The pit reveals several layers of bricks, placed at different levels and different angles. The bricks are of varying thickness and shape, and obviously worked by hand. Beneath the bricks: whitish-grey sand, almost identical in colour to the bricks themselves. Outside of the pit: more whitish-grey bricks, more whitish-grey sand. Low walls, comprised of whitish-grey bricks; low embankments, comprised of whitish-grey sand. Beyond that: the vast, multi-layered pyramid of Huaca Pucllana.
There is little else in sight, just bricks and sand. Everything an identical colour. All baking in the merciless, late-summer sun. Everything here is white, dry, desiccated. A harsh, trying environment.
Or so it would have been to the Lima people, those who lived here close to two thousand years ago. The city that currently surrounds the Huaca Pucllana archaeological complex bears little resemblance, if any, to the hard, arid environment just described. Beyond the outer fence of Huaca Pucllana lie palm-tree-lined boulevards, lushly-grassed parks, magenta-flowered bougainvillea vines crawling over crumbling colonial mansions, bonsai trees and vertical gardens hanging from the balconies of luxury high-rise condos. All is imported, of course, and survives on water brought forth from distant rivers.
Miraflores, the suburb of Lima that has grown around this archaeological site, is soft, comfy, full of luxury. The grounds of Huaca Pucllana seem alien in comparison. But this is the real deal, this is the natural environment of Lima; this sand pit, where there is no shade, where there is no water, where there is no vegetation, where every surface is white and the sun is reflected umpteen million times. Out here, you get a feel for what this place was like two thousand years ago, what the natural landscape continues to be like just a few steps outside of Lima. This part of Peru, the desert-like coastal plain, receives just a centimetre of rain a year on average.
The Lima People
The Lima people, those who built the pyramid Huaca Pucllana in 500CE, and who lived here between 200CE and 700CE, were worshippers of the sea. They raised crops of corn, pumpkin and beans, and thrived here for centuries, before falling victim to changing climatic conditions, and being outcompeted by the more successful Wari culture, who slowly took control of the region.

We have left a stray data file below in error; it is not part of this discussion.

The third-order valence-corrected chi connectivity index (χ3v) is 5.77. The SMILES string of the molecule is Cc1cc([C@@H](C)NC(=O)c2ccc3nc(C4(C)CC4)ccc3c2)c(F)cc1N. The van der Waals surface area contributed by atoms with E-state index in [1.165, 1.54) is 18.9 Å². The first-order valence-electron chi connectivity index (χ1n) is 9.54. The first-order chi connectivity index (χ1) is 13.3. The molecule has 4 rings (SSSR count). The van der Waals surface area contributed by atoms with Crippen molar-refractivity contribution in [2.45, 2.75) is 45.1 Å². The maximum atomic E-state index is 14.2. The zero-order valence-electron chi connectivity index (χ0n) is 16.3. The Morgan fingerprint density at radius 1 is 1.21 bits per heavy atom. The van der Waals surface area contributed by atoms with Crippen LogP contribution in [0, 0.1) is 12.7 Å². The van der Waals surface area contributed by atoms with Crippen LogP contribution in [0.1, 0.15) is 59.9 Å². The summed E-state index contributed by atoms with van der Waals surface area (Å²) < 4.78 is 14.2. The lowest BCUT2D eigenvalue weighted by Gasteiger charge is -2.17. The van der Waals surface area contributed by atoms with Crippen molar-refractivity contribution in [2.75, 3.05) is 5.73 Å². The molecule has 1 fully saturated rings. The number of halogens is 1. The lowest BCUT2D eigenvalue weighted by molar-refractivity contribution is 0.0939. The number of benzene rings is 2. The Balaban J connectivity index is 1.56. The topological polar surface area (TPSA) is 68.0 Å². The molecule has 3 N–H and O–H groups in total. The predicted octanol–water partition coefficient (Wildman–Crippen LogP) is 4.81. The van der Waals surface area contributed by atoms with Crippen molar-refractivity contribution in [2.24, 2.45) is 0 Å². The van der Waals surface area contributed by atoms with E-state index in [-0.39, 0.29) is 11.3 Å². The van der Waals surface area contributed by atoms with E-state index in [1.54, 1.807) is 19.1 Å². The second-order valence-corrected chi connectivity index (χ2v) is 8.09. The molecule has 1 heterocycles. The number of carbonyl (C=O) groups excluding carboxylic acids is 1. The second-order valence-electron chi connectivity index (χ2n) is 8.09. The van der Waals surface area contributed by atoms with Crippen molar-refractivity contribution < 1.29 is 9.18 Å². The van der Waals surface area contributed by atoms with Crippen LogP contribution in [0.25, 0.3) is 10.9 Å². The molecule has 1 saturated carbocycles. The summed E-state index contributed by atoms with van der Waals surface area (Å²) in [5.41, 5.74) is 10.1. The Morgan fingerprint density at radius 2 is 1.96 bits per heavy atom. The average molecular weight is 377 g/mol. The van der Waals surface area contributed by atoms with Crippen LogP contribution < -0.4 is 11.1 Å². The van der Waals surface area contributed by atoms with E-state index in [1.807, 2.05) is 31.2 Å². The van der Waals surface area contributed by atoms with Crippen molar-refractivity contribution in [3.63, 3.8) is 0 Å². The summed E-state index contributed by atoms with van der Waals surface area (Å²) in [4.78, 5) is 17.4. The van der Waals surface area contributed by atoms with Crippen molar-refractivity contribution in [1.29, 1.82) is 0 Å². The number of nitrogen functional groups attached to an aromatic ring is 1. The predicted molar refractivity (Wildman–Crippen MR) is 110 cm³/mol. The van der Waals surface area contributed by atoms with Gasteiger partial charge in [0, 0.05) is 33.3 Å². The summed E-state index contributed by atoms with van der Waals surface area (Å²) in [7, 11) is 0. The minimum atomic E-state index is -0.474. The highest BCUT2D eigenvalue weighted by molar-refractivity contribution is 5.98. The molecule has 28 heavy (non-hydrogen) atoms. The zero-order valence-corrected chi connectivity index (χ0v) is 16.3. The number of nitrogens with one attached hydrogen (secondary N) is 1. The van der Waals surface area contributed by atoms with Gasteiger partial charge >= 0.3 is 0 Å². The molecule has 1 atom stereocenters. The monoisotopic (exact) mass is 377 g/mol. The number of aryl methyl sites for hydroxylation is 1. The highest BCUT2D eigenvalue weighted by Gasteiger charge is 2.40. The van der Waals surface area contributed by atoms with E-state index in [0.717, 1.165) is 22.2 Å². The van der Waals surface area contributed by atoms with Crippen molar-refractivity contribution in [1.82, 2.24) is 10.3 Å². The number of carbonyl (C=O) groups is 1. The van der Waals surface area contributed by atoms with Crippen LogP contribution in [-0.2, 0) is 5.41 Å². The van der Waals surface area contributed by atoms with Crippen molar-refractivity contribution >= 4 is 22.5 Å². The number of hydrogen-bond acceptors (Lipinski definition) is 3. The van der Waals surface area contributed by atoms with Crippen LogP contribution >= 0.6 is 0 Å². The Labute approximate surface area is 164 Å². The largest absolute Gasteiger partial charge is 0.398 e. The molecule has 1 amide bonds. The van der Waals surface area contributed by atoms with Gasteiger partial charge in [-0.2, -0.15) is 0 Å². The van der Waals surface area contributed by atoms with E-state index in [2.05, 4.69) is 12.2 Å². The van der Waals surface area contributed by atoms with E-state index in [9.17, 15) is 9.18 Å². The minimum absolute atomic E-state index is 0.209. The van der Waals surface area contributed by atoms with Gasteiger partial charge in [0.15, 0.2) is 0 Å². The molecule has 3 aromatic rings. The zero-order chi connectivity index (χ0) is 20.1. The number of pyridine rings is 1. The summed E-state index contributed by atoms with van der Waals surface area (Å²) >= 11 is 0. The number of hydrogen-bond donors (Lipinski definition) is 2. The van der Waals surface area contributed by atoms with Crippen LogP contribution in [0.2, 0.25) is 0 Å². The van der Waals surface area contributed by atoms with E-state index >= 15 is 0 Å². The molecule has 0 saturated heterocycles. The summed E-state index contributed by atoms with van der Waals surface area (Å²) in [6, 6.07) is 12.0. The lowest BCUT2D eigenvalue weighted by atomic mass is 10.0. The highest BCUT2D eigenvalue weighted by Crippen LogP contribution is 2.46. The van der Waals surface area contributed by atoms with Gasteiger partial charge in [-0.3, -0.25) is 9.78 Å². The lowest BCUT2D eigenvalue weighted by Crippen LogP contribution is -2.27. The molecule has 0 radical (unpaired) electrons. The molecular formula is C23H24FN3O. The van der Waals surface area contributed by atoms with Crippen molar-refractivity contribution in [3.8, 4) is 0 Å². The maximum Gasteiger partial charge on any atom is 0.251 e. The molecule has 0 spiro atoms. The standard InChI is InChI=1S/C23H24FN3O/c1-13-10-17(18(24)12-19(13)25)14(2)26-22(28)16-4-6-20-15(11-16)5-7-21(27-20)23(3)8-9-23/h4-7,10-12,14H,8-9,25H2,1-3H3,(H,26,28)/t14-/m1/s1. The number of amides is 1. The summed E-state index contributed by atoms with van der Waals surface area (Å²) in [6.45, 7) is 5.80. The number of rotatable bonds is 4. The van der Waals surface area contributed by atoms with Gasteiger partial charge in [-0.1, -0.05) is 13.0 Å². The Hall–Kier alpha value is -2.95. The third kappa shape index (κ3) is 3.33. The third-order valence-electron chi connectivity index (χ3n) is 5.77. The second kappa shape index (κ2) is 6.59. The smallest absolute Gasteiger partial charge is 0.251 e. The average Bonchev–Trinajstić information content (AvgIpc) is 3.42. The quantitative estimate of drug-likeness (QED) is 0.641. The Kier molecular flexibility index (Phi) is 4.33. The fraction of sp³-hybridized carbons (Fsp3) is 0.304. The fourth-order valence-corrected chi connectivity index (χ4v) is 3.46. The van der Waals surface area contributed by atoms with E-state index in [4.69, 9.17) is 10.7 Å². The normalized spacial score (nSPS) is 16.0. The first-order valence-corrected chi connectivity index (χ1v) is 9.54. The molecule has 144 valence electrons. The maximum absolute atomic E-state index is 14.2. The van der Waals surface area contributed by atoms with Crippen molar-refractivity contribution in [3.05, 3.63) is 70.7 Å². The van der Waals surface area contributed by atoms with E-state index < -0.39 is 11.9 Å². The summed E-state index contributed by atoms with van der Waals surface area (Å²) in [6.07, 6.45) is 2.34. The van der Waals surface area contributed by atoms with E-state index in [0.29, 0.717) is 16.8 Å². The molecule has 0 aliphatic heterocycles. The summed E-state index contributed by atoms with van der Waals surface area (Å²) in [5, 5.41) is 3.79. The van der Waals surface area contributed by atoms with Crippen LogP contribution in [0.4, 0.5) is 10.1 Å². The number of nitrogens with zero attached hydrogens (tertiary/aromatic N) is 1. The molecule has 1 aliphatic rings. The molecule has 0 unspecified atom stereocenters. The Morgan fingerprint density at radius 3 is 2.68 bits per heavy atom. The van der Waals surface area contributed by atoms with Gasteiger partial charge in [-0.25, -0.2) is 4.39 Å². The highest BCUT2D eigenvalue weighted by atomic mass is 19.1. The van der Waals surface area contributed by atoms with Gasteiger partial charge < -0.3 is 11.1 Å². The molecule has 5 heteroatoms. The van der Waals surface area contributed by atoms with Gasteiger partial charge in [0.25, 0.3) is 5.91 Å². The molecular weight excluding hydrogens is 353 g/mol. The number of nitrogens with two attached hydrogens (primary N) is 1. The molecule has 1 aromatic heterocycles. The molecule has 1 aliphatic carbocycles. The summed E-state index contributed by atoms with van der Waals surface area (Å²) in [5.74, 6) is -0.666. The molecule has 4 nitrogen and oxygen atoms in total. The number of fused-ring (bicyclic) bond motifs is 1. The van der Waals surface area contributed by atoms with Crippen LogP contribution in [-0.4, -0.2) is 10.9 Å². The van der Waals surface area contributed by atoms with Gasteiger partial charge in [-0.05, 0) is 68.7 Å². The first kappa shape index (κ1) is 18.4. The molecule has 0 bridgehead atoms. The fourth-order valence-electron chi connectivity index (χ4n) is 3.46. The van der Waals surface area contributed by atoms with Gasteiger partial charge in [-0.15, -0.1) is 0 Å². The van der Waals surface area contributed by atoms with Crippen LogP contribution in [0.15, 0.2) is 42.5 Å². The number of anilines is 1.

The Wari People
The Wari, once they had the great pyramid in their grips, had little use for it, except to bury their nobility in its uppermost levels. Perhaps they would have done more with it if they had stuck around a bit longer, but they too fell victim to the harsh environment. The Wari culture collapsed within a hundred years of their arrival, prolonged drought to blame.
The Yschma People
It took several centuries for another recognisable culture to form in the region. These people, the Yschma, descendants of the Wari, began making their presence known from around 1100CE. The Yschma conducted ritual sacrifices on top of the pyramid of Huaca Pucllana, and they deliberately destroyed the graves of the Wari nobility.
The Yschma were eventually absorbed by the Incans, when they pulled into town in 1440CE. But the Incans only had the place to themselves for a hundred years or so before the Spanish conquistadors arrived, in 1532, led by Francisco Pizarro, the man who, after executing the Incan leader Atahualpa – an act which effectively brought about the demise of the Incan culture – went on to found Lima, the city that currently surrounds Huaca Pucclana.
The Lima people, 1500 odd years ago, used to be able to gaze upon the sea from the top of this great pyramid. Now a line of skyscrapers lies in between. These days, the top of the pyramid reveals views of parasailers, launching from nearby Parque del Amor, and of small, single propeller planes towing political slogans through the air, in the lead up to the May 2016 Peruvian national election.
Layer upon layer upon layer of history.
First Lima, then Wari, then Yschma, then Inca, then Spanish, now Peruvian. Each culture has left their mark here. And each, apart from the Lima, has attacked the site; all have sought to disempower Huaca Pucclana, to weaken its status, to strip away its spiritual power. Huaca Pucclana has been desecrated; it’s been ripped apart, it’s been buried beneath fill.
In modern times Huaca Pucclana is once again viewed in the highest regard. But its final plight, to be reduced to a benign curiosity lying within a pleasantly manicured suburban park, is perhaps the most humbling blow of all.